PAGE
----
coffee date #31 with akash patel
tcnj alum!, ex-frat bro, ‘homie,’ philly resident, avid storyteller, professional gardener, potential philosopher, talented artist, investigative analyst 🙂
me: orange juice | akash: latte
location: pj’s pancake house, new jersey
Akash Patel bears a jubilant personality, making those around him feel all the warmth. Akash will greet you with a “what’s up chief” or a “hello lil’ homie.” He’ll take some spontaneous trips to Ewing to put everyone on some No. 1 China, randomly drunk text (and manage to convince) you to drive to Philly with coffee date #25 to watch the sunrise, or other times he’ll simply lose his credit card at random bars and proceed to regret his life decisions.
Akash is ‘that’ person who can talk his way out of anything and everything. When Akash Patel begins a story, you’re immediately looped in. He sits with one leg crossed on top of the other, a cup of wine in one hand, and the other arm rested on the couch as he narrates the story. How can one have had that many life experiences that you cannot run out of stories?
Inviting ya’ll into the world of Akash Patel as we dig a tiny bit deeper with this coffee date….
- The art of meditation
The beauty of meditation, from what I’ve heard, is it lets us tap into ourselves. It allows us to sit with our own thoughts instead of running away from them. Thus, any activity that forces us to be present and be nonjudgemental towards our thoughts should count as a meditative practice.
As an incredible artist, Akash’s meditative practice is displayed through his art. Sitting down for an intentional amount of time to draw enables him to recenter and ground himself further. In fact, lots of research supports and introduces art therapy as a way to significantly better one’s emotional well being.
“When I draw, I just forget about it all. It clears my mind instantly and that’s why I feel so completely refreshed afterwards.” – Akash Patel, 2022
“A study in which women with cancer were encouraged to engage in various visual arts exercises and techniques found that the participants benefited in four key ways. While the women initially experienced a number of illness-related challenges such as loss of confidence, loss of sleep, and altered social relationships, after the study they reported an increased focus on positive life experiences, increased self-worth, maintenance of social identity (as opposed to being defined by cancer), and an increased ability to express their feelings in a symbolic manner.” – GoodTherapy
- If done right, 24 hours is all we really need.
Akash had the wildest stories from college, making me wonder how he even managed to find the time to balance everything. He proceeded to break down the 24 hours we all have every single day.
- 8 hours to sleep (the fact that he even attempted to get 8 hours while in college is astonishing)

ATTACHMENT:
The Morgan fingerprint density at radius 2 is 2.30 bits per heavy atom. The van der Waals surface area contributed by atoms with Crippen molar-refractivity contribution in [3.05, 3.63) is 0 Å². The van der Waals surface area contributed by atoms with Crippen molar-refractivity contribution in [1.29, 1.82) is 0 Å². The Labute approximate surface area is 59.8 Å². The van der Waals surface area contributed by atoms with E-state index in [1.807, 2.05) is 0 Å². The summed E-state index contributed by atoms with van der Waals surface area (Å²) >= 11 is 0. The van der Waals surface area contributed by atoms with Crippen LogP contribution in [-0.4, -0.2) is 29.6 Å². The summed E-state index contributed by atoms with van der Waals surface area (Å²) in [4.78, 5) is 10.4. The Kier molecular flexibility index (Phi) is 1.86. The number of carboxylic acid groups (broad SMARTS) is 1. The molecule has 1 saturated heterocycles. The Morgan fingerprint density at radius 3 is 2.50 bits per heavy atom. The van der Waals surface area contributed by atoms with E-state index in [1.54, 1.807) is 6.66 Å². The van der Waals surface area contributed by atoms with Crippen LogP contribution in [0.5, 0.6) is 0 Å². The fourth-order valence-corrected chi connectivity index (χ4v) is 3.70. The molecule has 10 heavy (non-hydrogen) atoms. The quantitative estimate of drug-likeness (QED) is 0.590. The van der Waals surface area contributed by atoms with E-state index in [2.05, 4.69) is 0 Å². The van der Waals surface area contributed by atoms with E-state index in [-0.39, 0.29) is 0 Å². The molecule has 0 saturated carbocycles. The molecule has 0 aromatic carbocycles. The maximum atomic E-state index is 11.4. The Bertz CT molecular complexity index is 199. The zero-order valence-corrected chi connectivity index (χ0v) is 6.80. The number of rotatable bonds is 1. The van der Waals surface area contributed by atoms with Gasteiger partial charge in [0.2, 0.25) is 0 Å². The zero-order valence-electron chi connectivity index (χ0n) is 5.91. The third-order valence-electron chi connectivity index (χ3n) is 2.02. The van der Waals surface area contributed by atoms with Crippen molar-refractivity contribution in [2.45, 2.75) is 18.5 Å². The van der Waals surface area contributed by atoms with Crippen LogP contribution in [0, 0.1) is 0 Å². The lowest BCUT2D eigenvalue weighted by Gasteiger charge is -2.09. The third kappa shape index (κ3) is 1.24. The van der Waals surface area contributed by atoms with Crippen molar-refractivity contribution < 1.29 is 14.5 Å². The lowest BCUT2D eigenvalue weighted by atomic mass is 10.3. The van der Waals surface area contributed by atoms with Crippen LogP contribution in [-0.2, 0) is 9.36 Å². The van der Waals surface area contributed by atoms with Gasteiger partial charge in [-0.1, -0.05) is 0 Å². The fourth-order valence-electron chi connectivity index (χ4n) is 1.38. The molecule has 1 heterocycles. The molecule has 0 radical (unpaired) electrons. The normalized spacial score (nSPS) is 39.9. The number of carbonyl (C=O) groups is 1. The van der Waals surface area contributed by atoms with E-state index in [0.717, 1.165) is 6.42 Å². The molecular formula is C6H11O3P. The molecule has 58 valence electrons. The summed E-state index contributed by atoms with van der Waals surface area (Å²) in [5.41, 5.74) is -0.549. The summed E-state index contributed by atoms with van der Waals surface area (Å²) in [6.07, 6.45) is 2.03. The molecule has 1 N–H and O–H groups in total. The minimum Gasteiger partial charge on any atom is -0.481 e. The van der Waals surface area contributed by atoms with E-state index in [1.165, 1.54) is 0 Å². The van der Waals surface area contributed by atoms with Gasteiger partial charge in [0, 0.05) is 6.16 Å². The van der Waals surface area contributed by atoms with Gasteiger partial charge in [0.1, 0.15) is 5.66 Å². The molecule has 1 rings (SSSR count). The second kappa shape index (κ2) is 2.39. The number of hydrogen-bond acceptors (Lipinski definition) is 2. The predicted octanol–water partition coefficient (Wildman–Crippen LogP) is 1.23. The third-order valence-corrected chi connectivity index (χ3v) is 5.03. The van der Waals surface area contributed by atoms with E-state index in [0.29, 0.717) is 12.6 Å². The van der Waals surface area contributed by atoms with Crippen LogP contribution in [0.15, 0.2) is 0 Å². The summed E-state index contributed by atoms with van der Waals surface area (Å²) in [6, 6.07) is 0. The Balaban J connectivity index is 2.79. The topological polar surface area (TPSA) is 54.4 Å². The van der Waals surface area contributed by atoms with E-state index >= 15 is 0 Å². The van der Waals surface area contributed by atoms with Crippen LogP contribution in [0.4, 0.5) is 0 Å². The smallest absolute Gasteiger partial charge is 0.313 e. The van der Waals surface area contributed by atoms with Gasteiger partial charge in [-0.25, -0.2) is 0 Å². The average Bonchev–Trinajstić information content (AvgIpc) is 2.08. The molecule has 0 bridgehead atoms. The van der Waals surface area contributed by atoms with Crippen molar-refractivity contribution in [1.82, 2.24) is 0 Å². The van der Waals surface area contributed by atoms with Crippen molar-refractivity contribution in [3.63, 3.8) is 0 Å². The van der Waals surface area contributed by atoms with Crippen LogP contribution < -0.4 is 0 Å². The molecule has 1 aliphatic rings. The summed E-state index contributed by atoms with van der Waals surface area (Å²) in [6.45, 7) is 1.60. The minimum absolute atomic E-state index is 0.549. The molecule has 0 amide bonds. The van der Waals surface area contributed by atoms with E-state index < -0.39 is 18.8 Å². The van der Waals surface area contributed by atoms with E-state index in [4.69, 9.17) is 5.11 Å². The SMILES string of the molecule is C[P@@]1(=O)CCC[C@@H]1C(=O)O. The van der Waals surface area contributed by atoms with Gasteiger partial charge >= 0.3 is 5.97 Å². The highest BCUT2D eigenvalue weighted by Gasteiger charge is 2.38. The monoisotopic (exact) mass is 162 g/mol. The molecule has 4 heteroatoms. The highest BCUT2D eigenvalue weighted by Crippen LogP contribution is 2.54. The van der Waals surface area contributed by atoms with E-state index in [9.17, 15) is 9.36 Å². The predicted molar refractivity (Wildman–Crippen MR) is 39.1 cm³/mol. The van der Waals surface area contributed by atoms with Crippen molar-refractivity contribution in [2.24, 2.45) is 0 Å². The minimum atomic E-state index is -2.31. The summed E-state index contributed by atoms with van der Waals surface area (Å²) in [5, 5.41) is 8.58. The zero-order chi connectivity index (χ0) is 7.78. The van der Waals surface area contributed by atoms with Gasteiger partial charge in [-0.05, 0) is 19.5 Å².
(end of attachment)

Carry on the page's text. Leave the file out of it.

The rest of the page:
- 2 hours to eat throughout the day
- 6 hours of classes
- 4 hours for homework
- 2 hours to just do nothing
- 2 hours of unaccounted time to do anything you want
Akash explained that it is during the 2 hours of unaccounted time that he is the most productive (outside of his designated time for academics). It is this time that he spends with himself, in whatever way he needs to – whether that be drawing, running, or just thinking.
Even if one is an extrovert and loves spending time with other people, it is of utmost importance that they also incorporate some alone time into their daily routine. According to Sevan Basil, Ph.D., “The main difference is that solitude doesn’t feel vital to the daily emotional survival of an extrovert the way it does to an introvert.” However, it is still very much needed for the long-term existence of extroverts because it is during those alone moments that they can create the space needed to process their emotions and learn how to human throughout their lives.
- Using time to cultivate incredible relationships
“I told myself to stop thinking of reasons not to do something and think of all the things that could come if I did that.” – Akash Patel, 2022
As discussed with numerous coffee dates in the past, college and even life, in general, can be a complete shit-show. We’re dragged around by so many different responsibilities and sometimes we may end up sacrificing parts of our lives as a result. One of those areas of sacrifice can be our social lives. How many times were we dead exhausted or ‘weren’t in the mood’ to go spend time with someone? It’s okay if we decide to not spend time with someone when we’re truly not feeling well. But when we’re constantly making excuses, then we either a) need to figure out if that relationship is healthy or not, b) if it is healthy, then maybe put in a bit more effort.
“You can either have time or you can have money. You can never have both. For me, 10 times out of 10, I’ll always take time because that in and of itself is priceless.” – Akash Patel, 2022